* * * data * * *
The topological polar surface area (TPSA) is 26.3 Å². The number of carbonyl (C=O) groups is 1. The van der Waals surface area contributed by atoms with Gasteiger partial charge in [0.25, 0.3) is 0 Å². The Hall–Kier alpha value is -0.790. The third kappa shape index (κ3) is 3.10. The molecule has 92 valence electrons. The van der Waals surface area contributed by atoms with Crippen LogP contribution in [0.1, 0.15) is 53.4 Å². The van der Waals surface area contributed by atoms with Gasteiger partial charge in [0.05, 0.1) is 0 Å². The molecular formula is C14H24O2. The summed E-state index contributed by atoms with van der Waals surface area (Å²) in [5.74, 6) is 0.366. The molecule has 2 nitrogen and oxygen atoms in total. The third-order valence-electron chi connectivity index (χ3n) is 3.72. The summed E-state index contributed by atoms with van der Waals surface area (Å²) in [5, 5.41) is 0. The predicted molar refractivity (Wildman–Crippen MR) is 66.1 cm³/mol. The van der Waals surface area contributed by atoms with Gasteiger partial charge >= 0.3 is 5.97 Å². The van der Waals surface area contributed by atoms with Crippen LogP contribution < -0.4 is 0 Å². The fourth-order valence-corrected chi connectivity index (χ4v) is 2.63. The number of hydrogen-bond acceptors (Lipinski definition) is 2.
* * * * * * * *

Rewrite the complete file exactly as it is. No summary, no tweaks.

The topological polar surface area (TPSA) is 26.3 Å². The number of carbonyl (C=O) groups is 1. The van der Waals surface area contributed by atoms with Gasteiger partial charge in [0.25, 0.3) is 0 Å². The Hall–Kier alpha value is -0.790. The third kappa shape index (κ3) is 3.10. The molecule has 92 valence electrons. The van der Waals surface area contributed by atoms with Crippen LogP contribution in [0.1, 0.15) is 53.4 Å². The van der Waals surface area contributed by atoms with Gasteiger partial charge in [0.05, 0.1) is 0 Å². The molecular formula is C14H24O2. The summed E-state index contributed by atoms with van der Waals surface area (Å²) in [5.74, 6) is 0.366. The molecule has 2 nitrogen and oxygen atoms in total. The third-order valence-electron chi connectivity index (χ3n) is 3.72. The summed E-state index contributed by atoms with van der Waals surface area (Å²) in [5, 5.41) is 0. The predicted molar refractivity (Wildman–Crippen MR) is 66.1 cm³/mol. The van der Waals surface area contributed by atoms with Gasteiger partial charge >= 0.3 is 5.97 Å². The van der Waals surface area contributed by atoms with Crippen LogP contribution < -0.4 is 0 Å². The fourth-order valence-corrected chi connectivity index (χ4v) is 2.63. The number of hydrogen-bond acceptors (Lipinski definition) is 2.